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Many modern architects set up their courses around the scratch player. I have always questioned this philosophy.Dr Mac famously considered all abilities when he designed a course.
Not to mention the fact that golf courses are paid for by players if average ability.
No comment on the bunkering etc but the old stone wall in front of the Clubhouse looks to my eye at least much nicer than the current hedge.atb
Quote from: Thomas Dai on December 14, 2020, 05:55:23 AMNo comment on the bunkering etc but the old stone wall in front of the Clubhouse looks to my eye at least much nicer than the current hedge.atbThere is a hedge in front of the stone wall?Ciao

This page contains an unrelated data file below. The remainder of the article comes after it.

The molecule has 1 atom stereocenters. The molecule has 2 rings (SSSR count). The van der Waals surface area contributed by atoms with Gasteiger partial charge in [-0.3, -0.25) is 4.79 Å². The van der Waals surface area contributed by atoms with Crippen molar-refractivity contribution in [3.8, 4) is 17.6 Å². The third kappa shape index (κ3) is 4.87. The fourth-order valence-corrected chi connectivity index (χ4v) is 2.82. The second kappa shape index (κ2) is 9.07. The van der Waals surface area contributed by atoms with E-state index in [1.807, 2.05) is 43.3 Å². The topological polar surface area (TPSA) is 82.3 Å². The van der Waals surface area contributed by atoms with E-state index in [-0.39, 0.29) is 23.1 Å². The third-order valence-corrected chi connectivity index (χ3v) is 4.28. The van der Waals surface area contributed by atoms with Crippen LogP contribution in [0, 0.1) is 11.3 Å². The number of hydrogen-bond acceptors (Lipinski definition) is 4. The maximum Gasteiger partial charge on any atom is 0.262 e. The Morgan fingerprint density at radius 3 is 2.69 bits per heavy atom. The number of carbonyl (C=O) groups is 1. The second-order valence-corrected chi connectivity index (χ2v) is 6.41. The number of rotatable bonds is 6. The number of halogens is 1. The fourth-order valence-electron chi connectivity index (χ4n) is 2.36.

Quote from: Sean_A on December 14, 2020, 06:11:49 AMQuote from: Thomas Dai on December 14, 2020, 05:55:23 AMNo comment on the bunkering etc but the old stone wall in front of the Clubhouse looks to my eye at least much nicer than the current hedge.atbThere is a hedge in front of the stone wall?CiaoNah.There are a couple of bushes and some flower beds but thatís it!
Further microscope viewing of the old and new photos posted above do seem to still indicate wall but of different colour. Maybe the coloured version of the old photo is out of kilter? Canít think for the life of me who did it?!:) Atb